Fed up with renting short-term, unsuitable and badly managed accommodation with his family, Ameen Lilani set up a housing cooperative with other families in Harrow. Here he calls for more local authorities to support community-led housing schemes that enable intergenerational households.
Having a roof over your head is a basic human need, but families in the London Borough of Harrow are struggling with the instability that comes with short term rental contracts that can end within eight weeks. These families have little hope in the current housing climate of moving into permanent accommodation that suits their needs, family size or budget. Renting for families can also come with side effects such as bad management, lack of repair and often living in small and cramped accommodation which leave people, especially those with children (young and grown up) or older family members feeling stressed, and living on top of one another. Yet multigenerational households can bring many benefits including help with childcare, support and care for elder relatives, and health and wellbeing benefits of increased social interactions which tackle loneliness and isolation, as shown by the popular Channel 4 ‘Old People’s Homes for four-year-olds’ documentary shows. Indeed, as the Mixing Matters by United for All Ages report, published today, states “Living together means shared activities and experiences and thereby real connections between the generations.”
And although research compiled by the NHBC Foundation shows that more than 1.8 million households in Britain contain two or more adult generations, most homes on the market continue to be built to a traditional family home layout, without consideration for the shift towards multigenerational living. After having moved several times and been evicted, I knew it was time to take matters into the local community’s hands. I initially consulted with five other families I knew well in Harrow. We then came together to discuss our collective problems with rented accommodation. This is where the idea of community-led housing first appeared and we settled on forming a housing cooperative, so we could access finance.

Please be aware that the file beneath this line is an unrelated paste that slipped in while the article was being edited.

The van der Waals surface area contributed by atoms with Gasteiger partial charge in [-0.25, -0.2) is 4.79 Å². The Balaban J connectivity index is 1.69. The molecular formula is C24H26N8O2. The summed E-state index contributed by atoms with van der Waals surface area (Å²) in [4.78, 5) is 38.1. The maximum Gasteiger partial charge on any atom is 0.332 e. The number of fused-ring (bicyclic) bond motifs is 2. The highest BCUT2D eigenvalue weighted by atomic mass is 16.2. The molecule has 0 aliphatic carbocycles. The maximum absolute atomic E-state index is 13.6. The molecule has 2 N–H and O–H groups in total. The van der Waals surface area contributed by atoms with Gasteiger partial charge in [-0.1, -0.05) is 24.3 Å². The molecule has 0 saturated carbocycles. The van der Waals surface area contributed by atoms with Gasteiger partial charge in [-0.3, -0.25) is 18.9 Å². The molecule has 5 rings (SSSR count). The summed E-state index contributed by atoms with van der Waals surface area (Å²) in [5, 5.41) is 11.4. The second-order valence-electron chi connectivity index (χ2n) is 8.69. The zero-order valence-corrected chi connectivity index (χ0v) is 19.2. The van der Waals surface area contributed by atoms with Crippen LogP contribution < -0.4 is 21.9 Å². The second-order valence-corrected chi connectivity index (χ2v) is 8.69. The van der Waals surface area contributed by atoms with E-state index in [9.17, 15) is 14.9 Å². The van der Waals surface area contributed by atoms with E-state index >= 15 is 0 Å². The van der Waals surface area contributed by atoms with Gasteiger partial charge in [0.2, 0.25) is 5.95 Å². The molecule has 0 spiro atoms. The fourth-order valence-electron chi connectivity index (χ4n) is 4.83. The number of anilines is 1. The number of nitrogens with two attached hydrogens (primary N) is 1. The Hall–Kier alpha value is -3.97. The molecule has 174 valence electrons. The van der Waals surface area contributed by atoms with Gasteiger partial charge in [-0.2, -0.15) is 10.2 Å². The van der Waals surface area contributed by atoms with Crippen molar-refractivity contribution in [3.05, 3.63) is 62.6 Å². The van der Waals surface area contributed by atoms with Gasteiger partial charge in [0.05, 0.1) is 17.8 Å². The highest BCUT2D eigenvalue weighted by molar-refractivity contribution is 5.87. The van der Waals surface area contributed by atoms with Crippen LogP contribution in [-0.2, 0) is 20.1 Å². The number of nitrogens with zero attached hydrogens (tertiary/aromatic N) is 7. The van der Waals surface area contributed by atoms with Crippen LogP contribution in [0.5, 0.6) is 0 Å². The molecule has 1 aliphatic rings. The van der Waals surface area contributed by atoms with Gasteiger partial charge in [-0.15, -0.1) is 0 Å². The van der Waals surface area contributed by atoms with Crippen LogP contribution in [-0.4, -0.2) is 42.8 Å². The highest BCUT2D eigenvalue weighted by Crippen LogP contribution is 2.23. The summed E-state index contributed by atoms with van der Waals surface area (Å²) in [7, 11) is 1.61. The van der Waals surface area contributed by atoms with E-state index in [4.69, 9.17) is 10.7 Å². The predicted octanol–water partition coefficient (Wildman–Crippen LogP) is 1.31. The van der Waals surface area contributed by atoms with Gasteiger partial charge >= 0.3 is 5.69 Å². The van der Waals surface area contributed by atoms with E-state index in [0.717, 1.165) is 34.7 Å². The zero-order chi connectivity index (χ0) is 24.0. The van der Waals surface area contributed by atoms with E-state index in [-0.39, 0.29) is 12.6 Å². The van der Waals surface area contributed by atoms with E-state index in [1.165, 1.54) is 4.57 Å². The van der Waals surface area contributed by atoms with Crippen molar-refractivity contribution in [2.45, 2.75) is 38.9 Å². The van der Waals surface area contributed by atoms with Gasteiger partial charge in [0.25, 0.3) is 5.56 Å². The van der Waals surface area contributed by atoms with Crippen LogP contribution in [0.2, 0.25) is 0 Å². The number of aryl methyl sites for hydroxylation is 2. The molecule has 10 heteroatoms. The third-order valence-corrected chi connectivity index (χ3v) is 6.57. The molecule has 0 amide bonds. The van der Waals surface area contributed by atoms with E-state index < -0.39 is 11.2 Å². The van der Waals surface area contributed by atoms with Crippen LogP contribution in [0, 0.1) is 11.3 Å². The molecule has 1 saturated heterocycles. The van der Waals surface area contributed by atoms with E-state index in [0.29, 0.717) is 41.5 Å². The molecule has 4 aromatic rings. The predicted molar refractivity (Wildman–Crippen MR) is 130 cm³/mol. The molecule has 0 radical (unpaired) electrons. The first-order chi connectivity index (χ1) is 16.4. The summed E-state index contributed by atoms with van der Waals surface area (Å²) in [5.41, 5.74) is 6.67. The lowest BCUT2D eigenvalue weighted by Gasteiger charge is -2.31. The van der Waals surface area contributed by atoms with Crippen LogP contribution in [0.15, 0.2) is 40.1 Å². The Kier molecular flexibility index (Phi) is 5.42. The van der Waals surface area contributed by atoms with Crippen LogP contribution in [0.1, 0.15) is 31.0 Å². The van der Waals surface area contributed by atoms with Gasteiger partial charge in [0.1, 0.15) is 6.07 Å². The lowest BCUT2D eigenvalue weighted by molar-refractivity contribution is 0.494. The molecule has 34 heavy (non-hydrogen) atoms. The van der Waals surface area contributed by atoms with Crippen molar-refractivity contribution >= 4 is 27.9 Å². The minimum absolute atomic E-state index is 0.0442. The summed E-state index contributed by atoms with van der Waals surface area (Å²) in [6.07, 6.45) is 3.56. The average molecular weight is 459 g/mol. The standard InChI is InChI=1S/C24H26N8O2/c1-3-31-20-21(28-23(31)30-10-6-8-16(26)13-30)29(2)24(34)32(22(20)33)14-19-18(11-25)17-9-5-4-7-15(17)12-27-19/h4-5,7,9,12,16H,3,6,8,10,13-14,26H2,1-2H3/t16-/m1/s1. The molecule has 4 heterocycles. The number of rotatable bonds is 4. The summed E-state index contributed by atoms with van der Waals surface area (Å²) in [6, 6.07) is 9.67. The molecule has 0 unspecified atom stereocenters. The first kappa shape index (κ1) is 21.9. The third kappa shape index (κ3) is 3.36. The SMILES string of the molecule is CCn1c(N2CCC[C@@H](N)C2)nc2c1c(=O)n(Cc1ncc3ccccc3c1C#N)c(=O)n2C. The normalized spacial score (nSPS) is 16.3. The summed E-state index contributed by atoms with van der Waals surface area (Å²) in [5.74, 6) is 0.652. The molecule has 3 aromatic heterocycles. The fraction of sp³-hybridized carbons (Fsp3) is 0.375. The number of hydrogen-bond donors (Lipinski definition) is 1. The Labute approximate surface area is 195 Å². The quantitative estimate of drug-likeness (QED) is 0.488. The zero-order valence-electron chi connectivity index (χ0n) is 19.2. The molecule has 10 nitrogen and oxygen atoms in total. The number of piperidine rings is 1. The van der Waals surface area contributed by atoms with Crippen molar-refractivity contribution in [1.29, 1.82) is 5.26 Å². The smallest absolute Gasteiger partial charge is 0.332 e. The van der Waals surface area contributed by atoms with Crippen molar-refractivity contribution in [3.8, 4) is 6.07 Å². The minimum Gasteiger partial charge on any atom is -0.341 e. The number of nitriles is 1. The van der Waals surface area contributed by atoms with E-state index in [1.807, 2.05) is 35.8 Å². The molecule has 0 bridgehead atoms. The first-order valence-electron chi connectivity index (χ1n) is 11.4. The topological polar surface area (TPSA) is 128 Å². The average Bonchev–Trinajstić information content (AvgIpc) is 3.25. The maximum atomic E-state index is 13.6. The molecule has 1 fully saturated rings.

Our vision is that our housing cooperative will run as a community business, responsible for construction, maintenance, finance and security of the properties. Our aim is that properties built on the site will not see any price appreciation and will be rented at truly affordable rates that reflect the current economic climate in austerity Britain. Accommodation will also cater for families that need three to four bedrooms where the family can thrive and grow, rather than one to two bed flats currently built by the private and public sectors.
Intergenerational community-led housing, already popular in the USA, Singapore and Japan, would help alleviate housing shortages, contribute to local and national government targets to build housing, as well as cater to people who are currently living in unsuitable accommodation.
At the end of 2017, the government announced a £240 million investment over four years to support community-led housing which is fantastic. But I would welcome councils to be more proactive about support community-led housing initiatives like ours to acquire land. That’s our biggest obstacle. Councils already have to assess how land will be used by the community, but could more explicitly prioritise community-led housing. We need land to start our project but can’t compete with the private sector unless we settle for scraps like garage sites. We’re hoping some land becomes available to us soon so we can start to address some very real problems, and deliver the affordable multigenerational housing our community desperately needs.